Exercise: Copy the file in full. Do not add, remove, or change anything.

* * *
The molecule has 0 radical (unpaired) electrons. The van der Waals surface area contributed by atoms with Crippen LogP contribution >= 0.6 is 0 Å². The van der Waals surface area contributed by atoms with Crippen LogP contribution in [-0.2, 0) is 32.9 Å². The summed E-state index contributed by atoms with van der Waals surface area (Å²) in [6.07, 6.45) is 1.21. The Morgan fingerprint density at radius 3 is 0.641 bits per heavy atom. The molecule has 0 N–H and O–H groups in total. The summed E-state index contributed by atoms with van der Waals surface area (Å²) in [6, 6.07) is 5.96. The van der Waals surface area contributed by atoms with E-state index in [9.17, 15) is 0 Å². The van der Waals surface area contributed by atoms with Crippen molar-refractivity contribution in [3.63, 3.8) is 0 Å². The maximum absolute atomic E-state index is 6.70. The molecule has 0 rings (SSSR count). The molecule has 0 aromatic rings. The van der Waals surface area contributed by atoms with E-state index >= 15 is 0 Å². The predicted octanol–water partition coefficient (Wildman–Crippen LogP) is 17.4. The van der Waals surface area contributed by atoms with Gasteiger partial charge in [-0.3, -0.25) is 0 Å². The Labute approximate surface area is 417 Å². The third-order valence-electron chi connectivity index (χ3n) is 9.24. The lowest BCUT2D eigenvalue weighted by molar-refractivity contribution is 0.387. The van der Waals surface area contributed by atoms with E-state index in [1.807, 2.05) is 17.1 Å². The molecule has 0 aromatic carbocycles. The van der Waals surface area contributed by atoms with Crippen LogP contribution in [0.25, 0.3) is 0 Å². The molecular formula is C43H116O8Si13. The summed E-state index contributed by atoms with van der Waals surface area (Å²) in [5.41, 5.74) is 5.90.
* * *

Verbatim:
The molecule has 0 radical (unpaired) electrons. The van der Waals surface area contributed by atoms with Crippen LogP contribution >= 0.6 is 0 Å². The van der Waals surface area contributed by atoms with Crippen LogP contribution in [-0.2, 0) is 32.9 Å². The summed E-state index contributed by atoms with van der Waals surface area (Å²) in [6.07, 6.45) is 1.21. The Morgan fingerprint density at radius 3 is 0.641 bits per heavy atom. The molecule has 0 N–H and O–H groups in total. The summed E-state index contributed by atoms with van der Waals surface area (Å²) in [6, 6.07) is 5.96. The van der Waals surface area contributed by atoms with E-state index in [9.17, 15) is 0 Å². The van der Waals surface area contributed by atoms with Crippen molar-refractivity contribution in [3.63, 3.8) is 0 Å². The maximum absolute atomic E-state index is 6.70. The molecule has 0 rings (SSSR count). The molecule has 0 aromatic rings. The van der Waals surface area contributed by atoms with E-state index >= 15 is 0 Å². The predicted octanol–water partition coefficient (Wildman–Crippen LogP) is 17.4. The van der Waals surface area contributed by atoms with Gasteiger partial charge in [-0.3, -0.25) is 0 Å². The Labute approximate surface area is 417 Å². The third-order valence-electron chi connectivity index (χ3n) is 9.24. The lowest BCUT2D eigenvalue weighted by molar-refractivity contribution is 0.387. The van der Waals surface area contributed by atoms with E-state index in [1.807, 2.05) is 17.1 Å². The molecule has 0 aromatic carbocycles. The van der Waals surface area contributed by atoms with Crippen LogP contribution in [0.25, 0.3) is 0 Å². The molecular formula is C43H116O8Si13. The summed E-state index contributed by atoms with van der Waals surface area (Å²) in [5.41, 5.74) is 5.90.